Always Keep in Mind:
1. A dog is a dog
Dogs instinctively follow the same rules and exhibit many of the same behavioural patterns as their wild ancestors. To effectively train your dog, you must first understand her instinctual pack behaviour.
2. All dogs think in terms of survival
Dogs instinctively know that living with others, under the leadership of a capable and worthy pack member, increases their chances for survival. As a dog owner, your most important role is to model a leader’s strong and consistent characteristics so that you will be regarded as the leader and your dog will want to respect and obey you in order to feel safe. This results in a calm, happy and attentive dog.
3. Dogs don’t understand English
In addition to barking, growling, and other guttural sounds, dogs rely heavily on body language. And yet, your body language can easily be misinterpreted. By understanding how dogs communicate, you will avoid the confusion of telling your dog one thing while your body language and voice tone convey something completely different.
4. Dogs are neither spiteful nor deliberately naughty
There are 3 reasons why a dog ‘misbehaves’ or doesn’t do what you want and it can often be a combination of the three. Understanding this will help you address your dog’s behaviours.
- She does not understand (communication confusion)
- She does not care (lack of respect)
- She is suffering from stress or fear (lack of trust).
5. Aggression is instinctual in every breed
Whether Pomeranian or Great Dane, a dog’s breed has nothing to do with aggression. Aggression is an instinctive strategy to deal with fear of the unknown—of feeling threatened or vulnerable. By showing strong leadership and communicating in a dog way, you can help your dog learn and trust that you are capable of keeping him safe and he won’t need to resort to aggression.
6. You can teach an old dog new tricks
Dogs are continuous learners and have good memories. The three things that primarily influence a dog’s behaviour are association, experience, and instinct. By conditioning your dog and effectively showing him what you consider right and wrong behaviour, you can help him choose the correct behaviour.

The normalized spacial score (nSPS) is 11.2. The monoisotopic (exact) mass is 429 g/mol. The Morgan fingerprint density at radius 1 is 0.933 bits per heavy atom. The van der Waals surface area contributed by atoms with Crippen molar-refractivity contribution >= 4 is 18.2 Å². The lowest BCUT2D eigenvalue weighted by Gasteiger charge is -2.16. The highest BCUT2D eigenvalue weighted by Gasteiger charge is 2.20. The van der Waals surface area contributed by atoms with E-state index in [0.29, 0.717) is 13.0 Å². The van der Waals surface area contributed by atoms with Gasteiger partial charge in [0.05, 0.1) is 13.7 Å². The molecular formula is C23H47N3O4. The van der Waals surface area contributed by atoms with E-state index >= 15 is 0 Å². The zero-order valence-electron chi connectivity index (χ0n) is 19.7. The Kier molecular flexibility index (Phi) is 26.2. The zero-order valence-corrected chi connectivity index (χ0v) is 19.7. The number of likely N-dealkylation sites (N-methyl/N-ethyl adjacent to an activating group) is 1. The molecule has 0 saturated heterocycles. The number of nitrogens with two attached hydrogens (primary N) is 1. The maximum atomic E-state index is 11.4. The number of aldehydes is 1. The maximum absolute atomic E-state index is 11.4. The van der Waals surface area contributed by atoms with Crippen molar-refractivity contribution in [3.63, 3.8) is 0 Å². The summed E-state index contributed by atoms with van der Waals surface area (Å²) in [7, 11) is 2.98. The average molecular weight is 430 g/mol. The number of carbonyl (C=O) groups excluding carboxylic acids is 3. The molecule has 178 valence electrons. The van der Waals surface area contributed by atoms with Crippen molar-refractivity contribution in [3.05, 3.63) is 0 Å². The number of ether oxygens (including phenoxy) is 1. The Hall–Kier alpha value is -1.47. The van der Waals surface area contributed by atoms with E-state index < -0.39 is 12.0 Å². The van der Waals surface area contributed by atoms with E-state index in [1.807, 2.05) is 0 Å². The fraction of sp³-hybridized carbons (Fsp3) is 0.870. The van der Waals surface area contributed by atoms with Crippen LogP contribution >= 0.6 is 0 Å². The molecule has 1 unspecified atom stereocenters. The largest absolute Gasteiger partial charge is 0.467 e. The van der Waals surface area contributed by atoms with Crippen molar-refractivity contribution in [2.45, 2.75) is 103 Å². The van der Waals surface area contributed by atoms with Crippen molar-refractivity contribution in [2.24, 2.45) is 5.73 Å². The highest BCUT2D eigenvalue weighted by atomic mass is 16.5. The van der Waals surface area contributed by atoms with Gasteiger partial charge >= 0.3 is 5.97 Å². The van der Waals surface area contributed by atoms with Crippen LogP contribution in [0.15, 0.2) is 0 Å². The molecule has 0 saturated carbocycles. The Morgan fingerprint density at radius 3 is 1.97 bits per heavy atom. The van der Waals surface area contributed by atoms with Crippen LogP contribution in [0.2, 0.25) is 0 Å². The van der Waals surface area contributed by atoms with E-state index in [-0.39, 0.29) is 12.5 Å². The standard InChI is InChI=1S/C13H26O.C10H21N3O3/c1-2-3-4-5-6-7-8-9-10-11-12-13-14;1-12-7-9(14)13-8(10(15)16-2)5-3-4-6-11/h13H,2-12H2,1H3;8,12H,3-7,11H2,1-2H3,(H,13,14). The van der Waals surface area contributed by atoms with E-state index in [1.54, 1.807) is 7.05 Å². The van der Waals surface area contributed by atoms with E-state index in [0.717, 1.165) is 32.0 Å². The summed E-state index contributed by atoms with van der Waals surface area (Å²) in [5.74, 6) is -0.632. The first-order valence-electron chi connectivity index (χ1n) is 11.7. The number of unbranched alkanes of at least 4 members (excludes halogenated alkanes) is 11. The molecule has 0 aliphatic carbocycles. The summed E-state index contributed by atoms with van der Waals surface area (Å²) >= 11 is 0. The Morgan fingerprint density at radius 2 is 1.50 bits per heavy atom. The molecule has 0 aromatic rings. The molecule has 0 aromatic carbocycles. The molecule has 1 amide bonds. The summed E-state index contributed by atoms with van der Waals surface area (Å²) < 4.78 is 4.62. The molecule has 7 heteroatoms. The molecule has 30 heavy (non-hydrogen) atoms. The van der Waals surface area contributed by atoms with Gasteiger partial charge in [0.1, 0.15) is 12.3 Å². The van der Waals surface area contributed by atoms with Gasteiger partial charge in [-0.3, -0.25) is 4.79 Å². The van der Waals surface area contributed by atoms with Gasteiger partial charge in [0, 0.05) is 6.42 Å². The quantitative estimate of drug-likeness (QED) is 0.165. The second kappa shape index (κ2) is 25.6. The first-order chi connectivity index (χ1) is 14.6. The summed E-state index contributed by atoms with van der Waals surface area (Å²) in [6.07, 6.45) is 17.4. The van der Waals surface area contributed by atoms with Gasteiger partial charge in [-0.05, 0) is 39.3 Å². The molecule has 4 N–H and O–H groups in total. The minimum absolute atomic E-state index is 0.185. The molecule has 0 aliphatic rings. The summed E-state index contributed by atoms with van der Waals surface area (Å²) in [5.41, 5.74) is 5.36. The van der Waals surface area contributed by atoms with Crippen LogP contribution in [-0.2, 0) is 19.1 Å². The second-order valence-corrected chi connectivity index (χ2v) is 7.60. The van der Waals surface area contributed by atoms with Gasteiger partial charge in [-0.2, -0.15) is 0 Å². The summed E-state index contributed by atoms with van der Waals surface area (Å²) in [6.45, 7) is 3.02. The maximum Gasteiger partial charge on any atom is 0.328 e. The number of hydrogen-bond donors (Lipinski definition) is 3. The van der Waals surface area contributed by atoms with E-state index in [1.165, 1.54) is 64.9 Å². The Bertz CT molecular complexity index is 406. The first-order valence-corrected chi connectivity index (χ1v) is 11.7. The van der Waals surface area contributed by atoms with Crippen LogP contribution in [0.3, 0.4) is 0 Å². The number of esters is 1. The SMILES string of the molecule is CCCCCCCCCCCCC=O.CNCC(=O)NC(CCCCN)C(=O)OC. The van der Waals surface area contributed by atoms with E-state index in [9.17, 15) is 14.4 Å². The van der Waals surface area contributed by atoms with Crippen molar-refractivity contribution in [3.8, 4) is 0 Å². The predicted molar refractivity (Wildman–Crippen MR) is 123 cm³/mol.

7. Bad behaviours may be natural, but they don’t have to be normal
Most people consider digging, chewing and jumping as unacceptable dog behaviours—but to dogs, these are natural. As your dog’s primary educator and leader, it is your job to teach her that what she does naturally is not acceptable in the household.
8. It’s illogical to get angry with your dog
Dogs do only what comes naturally or what they’ve learned through association, so getting angry—or using physical force—is both inappropriate and counterproductive. Moreover, never use your hands for disciplining, because dogs find this provocative and threatening. Use your hands as little as possible when training. Make sure that your dog associates all hands with gentleness and pleasure.
9. Correct your dog in the moment
Because dogs learn from association, they will comprehend your communication regarding his actions only if it is delivered when he’s thinking about doing it or in the act of doing it. Because it can be difficult to catch your dog in the act, find ways to simulate situations in which your dog would normally misbehave so you can then correct him immediately and guide him to the appropriate behaviour, while praising his correct decision.
10. Dogs experience the world differently than humans
With 25 times more olfactory receptors than humans, dogs can sense odours at concentrations millions of times lower than we can. In addition, a dog’s eyesight has been described to be like that of a person who is colour blind. Dogs use cues (such as smell, texture, brightness, and position) rather than relying on colour. With acutely developed hearing, dogs can hear sounds four times farther away than humans—but dogs also hear selectively. They can sleep beside a blaring television, but wake up as soon as they hear something unrelated to that.